Leveraging the large number of pilgrims who visit the holy cities of Makkah and Medina to boost broader tourism activity is an important goal for the Kingdom, and one area that could benefit substantially from this push is health care. The Kingdom’s increasing population, alongside enhanced transportation links with Makkah, Jeddah and major aviation centres, will contribute to demand for health care in Medina.
Medina is seeking the World Health Organisation (WHO) healthy city accreditation. According to the WHO, a healthy city has a long-term strategy to continually develop a holistic health environment. Achieving this goal will require a multifaceted approach that includes community participation and collaboration among multiple stakeholders. Crucially, the public and private sectors need to work together to successfully create a city in which wellness is a central consideration.
Urban planning for well-being has a strong role to play, and the Knowledge Economic City in Medina provides a strong example of ongoing efforts to achieve healthy city status. The project includes green areas, play areas for children, fitness and well-being facilities, stores, cafes and mosques, which create a sense of community. Another example is Almadinah Region Development Authority’s pilot Humanising Cities programme. The goal of the project is to enhance the quality of life in Medina through sustainable development, innovation and social responsibility. “Humanisation is about how urban public spaces serve to enhance human happiness,” Rekaz Faisal Aljedaani, senior urban designer at Almadinah Region Development Authority, told OBG. If successful, the project will provide a blueprint for schemes in other regions. ”Saudis are becoming increasingly health-conscious. As a result, preventive care and wellness are growing, particularly among younger generations,” Makarem Batterjee, president of the Saudi German Hospitals Group, told OBG (see Health & Life Sciences chapter).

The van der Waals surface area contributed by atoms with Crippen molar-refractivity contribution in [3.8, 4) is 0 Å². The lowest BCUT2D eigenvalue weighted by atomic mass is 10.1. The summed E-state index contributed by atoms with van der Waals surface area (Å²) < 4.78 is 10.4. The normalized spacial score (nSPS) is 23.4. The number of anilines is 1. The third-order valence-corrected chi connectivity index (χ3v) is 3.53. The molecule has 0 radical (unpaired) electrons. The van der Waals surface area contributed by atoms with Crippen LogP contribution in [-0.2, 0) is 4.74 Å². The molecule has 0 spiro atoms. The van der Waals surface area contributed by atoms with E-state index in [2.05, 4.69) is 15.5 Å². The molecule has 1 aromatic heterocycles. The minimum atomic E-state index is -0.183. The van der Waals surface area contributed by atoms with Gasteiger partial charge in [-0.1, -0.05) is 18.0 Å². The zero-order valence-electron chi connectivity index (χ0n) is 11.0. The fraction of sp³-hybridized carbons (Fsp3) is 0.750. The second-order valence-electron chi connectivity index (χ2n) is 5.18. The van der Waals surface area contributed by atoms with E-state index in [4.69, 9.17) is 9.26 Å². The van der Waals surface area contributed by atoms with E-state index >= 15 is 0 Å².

A healthy city requires that citizens have sufficient access to high-quality health care. In light of a number of government regulations that prioritise the employment of Saudis over foreign nationals, one challenge will be securing sufficient human capital to meet growing demand. “Saudiisation is affecting the health sector because there are not enough local doctors and nurses to fill all the specialities in demand. We need doctors and nurses from overseas,” Sanjay Shah, executive vice-president at Fakeeh Care and executive chairman at Kameda Arabia, told OBG. Resources will therefore need to be directed towards the domestic training of doctors and preventing brain drain. Upskilling and ongoing training will also be key as new technology continues to transform health care.
As in many sectors of the increasingly knowledge-based economy, technology has a role to play in health care in the Kingdom. The government’s new electronic health information system is designed to link all primary health centres, pharmacies, and public and private hospitals. “The government is making advancements in innovation and technology in health care,” Faisal Al Battah, CEO of the Ghassan N Pharaon Hospital, told OBG. “The programmes are reducing bureaucracy in administrative areas and enhancing the quality of medical facilities.”
Health care technology is also an important component of the medical tourism segment: the secure transmission of health care records between patients’ home medical centres and overseas treatment facilities is a prerequisite for coordinated cross-border medical care. Furthermore, the quality of technology available, as well as the cost of the treatment that uses it, is a significant factor in determining the destinations patients select. In addition to the benefits of online information and marketing efforts, digital technologies can also support pre-treatment and post-treatment patient consultations in the Kingdom.
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